After Tommy was born, I would have to say that my career advancement strategy resembled bobbing in and out more than leaning in. For three different companies, I built up enough credibility to cut back to part-time, all in search of the elusive work-life balance. Cutting back to part-time always came with a cost – and I am not referring to compensation. But I had the reputation, the access to leadership and professional skills to get done whatever I needed to get done. I respected the people who worked on my team, and loved supporting their development and careers.

When I resigned, I fully expected Dad would be gone within a few years and that I would return to the workforce after that.

Although I cleared my plate in readiness for Dad to move down, he was dragging his heels a bit. Maybe when it cooled off in Sacramento. Maybe in the spring. He eventually relocated in March of 2006.

Tomorrow: words to myself in June 2005, “The Journey Begins”

Ahead: what it was really like to transition from career to retired caregiver

Farther ahead: what it’s like to suddenly STOP being a caregiver after Dad’s death

3 Comments

Filed under Uncategorized

“Fathering” and mothering

Henry Campbell and Madeline F. Stone

As rich as our language is, sometimes it lacks the just-right word. Often, in my father’s final days, he said as I helped him, “Everyone needs a mother.” When we “mother” someone, we watch over them. But when we use “father” as a verb, it means to procreate or found.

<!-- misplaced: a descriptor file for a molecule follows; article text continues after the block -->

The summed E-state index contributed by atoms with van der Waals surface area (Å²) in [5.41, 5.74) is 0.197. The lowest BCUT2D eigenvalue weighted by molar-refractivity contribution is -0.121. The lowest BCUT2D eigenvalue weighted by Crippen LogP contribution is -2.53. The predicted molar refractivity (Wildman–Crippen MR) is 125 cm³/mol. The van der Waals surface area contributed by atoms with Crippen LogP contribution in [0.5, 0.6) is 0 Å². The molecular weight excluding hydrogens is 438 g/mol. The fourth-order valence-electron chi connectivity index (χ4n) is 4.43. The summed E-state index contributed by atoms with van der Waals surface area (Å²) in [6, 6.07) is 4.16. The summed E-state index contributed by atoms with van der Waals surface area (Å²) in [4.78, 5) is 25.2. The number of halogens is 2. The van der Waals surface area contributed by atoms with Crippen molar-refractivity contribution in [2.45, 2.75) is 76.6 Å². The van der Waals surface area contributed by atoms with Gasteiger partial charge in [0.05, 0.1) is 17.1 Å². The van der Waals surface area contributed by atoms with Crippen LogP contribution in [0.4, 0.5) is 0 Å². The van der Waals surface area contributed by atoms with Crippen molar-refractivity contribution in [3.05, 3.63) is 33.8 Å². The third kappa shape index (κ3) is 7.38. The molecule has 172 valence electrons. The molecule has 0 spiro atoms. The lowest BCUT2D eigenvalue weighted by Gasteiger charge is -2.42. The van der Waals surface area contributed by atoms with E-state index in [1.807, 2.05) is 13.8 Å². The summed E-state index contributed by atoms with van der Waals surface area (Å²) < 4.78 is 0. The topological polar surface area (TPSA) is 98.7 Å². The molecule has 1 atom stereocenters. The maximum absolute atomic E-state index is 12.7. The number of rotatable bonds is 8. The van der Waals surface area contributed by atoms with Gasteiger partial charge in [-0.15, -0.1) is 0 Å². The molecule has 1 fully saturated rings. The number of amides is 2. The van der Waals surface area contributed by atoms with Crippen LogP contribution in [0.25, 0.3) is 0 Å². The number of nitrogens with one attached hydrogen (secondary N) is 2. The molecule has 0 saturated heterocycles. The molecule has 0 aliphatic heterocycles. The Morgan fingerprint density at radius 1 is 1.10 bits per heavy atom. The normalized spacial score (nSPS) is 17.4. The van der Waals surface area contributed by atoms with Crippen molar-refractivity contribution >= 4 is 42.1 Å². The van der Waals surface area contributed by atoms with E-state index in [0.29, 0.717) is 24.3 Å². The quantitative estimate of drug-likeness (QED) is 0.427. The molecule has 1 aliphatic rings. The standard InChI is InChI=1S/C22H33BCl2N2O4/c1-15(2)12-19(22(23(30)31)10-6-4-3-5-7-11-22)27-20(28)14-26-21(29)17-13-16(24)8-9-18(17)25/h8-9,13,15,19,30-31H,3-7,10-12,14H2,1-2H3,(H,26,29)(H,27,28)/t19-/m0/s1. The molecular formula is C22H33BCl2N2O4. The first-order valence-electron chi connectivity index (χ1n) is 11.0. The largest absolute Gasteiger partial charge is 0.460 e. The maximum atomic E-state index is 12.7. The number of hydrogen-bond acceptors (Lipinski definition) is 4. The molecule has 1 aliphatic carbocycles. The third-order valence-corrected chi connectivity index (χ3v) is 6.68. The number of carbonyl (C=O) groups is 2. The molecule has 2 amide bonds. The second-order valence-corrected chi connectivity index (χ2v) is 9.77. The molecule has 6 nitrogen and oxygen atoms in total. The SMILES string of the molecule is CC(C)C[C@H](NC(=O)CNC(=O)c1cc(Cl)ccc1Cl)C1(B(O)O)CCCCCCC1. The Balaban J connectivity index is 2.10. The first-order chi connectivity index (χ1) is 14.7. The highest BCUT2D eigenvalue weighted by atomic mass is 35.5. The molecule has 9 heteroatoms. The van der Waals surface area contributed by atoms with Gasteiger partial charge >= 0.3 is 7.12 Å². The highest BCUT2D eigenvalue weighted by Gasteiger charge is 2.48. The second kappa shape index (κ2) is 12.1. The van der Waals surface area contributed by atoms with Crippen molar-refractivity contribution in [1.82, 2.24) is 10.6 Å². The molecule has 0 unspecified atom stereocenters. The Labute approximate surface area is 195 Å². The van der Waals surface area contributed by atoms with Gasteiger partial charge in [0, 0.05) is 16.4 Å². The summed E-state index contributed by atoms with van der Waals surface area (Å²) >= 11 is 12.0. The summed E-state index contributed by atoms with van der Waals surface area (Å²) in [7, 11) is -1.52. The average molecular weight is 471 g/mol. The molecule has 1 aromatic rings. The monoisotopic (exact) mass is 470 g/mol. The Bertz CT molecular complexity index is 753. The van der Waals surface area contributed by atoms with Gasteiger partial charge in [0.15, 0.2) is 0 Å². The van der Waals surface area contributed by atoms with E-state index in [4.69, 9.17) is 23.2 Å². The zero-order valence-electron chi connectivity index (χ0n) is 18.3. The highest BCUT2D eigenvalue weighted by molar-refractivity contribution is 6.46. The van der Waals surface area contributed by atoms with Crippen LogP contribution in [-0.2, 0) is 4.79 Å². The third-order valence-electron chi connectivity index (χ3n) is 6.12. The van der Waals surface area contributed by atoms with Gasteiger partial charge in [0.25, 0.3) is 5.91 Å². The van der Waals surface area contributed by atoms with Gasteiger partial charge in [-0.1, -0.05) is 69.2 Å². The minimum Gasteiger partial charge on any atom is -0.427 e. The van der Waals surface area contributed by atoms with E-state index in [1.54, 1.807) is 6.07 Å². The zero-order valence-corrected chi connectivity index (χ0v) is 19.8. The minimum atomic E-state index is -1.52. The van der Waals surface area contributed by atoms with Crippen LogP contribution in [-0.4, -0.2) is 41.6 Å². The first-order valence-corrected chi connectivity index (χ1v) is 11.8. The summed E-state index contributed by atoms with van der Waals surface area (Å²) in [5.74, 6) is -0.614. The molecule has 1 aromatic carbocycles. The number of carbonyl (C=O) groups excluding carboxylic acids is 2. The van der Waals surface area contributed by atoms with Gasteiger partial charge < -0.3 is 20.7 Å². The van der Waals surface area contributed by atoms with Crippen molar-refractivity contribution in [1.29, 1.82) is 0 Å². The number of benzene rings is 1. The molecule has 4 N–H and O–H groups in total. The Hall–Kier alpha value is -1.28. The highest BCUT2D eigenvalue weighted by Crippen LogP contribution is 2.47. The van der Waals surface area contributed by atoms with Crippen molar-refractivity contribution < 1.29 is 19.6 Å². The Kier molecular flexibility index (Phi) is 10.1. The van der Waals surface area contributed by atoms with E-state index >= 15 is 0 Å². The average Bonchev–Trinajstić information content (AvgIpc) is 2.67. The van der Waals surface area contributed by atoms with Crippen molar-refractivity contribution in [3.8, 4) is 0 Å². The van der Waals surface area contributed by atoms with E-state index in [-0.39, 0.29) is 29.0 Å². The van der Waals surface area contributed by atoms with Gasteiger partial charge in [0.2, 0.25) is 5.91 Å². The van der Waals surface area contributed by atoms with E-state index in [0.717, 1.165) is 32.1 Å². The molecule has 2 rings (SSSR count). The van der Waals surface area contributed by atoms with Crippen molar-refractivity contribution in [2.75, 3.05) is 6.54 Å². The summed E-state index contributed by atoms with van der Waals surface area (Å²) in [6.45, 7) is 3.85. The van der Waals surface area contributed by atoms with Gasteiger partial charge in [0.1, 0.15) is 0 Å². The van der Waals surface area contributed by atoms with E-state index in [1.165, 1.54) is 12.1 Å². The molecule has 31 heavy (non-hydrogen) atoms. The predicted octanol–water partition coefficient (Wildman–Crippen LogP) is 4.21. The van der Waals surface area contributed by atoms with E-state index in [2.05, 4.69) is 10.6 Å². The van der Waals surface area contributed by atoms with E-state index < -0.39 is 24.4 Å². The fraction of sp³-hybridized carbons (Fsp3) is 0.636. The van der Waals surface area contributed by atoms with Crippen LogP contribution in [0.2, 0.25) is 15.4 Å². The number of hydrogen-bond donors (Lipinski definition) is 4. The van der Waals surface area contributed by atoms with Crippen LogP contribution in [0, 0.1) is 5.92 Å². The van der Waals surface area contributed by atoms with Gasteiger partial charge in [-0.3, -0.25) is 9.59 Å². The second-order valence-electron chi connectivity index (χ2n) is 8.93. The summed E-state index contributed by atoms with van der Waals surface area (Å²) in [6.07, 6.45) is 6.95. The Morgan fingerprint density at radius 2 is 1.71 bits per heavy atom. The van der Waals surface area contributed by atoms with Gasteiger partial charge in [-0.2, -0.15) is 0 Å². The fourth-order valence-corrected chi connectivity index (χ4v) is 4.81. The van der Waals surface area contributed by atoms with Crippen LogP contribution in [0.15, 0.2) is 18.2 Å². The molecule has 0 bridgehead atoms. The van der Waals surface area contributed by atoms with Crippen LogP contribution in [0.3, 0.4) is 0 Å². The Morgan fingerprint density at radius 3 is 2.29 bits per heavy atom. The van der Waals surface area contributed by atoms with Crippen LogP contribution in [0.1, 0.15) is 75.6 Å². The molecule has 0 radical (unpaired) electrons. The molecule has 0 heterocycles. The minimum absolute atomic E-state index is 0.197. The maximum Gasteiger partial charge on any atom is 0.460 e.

When I say my Dad “fathered” me, I am not trying to clarify my paternity. He was an actively loving Dad. When I was very small, I know he played those little games that help children discover their fingers, toes, mouth and nose: “this little piggie,” “mousie in there,” and my favorite, “Tom Tinker, eye blinker, nose smeller, mouth taster, chin chopper chin chopper chin chopper!” (This last delivered with a final tickle to the chin.) Oh, and he played a mean knee jouncing game called, “Hobbledy hoy.” Though my toddler days are pre-memory, I know he did this because I later saw him automatically repeat those games, with his first grandchild, Sandy, and later with Maddie and Thom.

As he did with my brothers before me, Dad inspired a love of reading. What better feeling than sitting in his lap or snuggled in bed as he read aloud from “A Child’s Garden of Verses, “Friendship Valley,” the L. Frank Baum Oz series, “The Wind in the Willows,” or “Winnie-the-Pooh?” It doesn’t surprise me that the photo Maddie has resurrected and featured on her Facebook page is one of her Papa reading to her.

Unlike his father before him, he believed in sharing with his children the things he was passionate about. Though I never took to fly fishing and hunting for upland game birds the way my brothers did, there was always a spot for me if I wanted to go. I remember one hunting trip in Eastern Washington vividly. Dad cobbled together an outfit for the freezing temperatures: someone’s outgrown Filson trousers, insulated socks, boots, base layers, ski sweater, hunter’s black-and-red checked coat, wool hat and gloves.

We arrived while it was still dark — and very, very cold — at one of the stubbled wheat fields made available through The Family Hunting Club near Othello, WA. I had chosen not to shoot, so I crunched through the frosty field trailing Dad as one of our faithful Springer Spaniels worked ahead of us, seeking pheasants to flush from their hiding places. Eventually I was tired (of course I was, it was early and I was a teenager) and wanted to rest. Since cruising around in a field that is being hunted is not a great idea, Dad planted me in a spot on a ridge and told me to STAY THERE.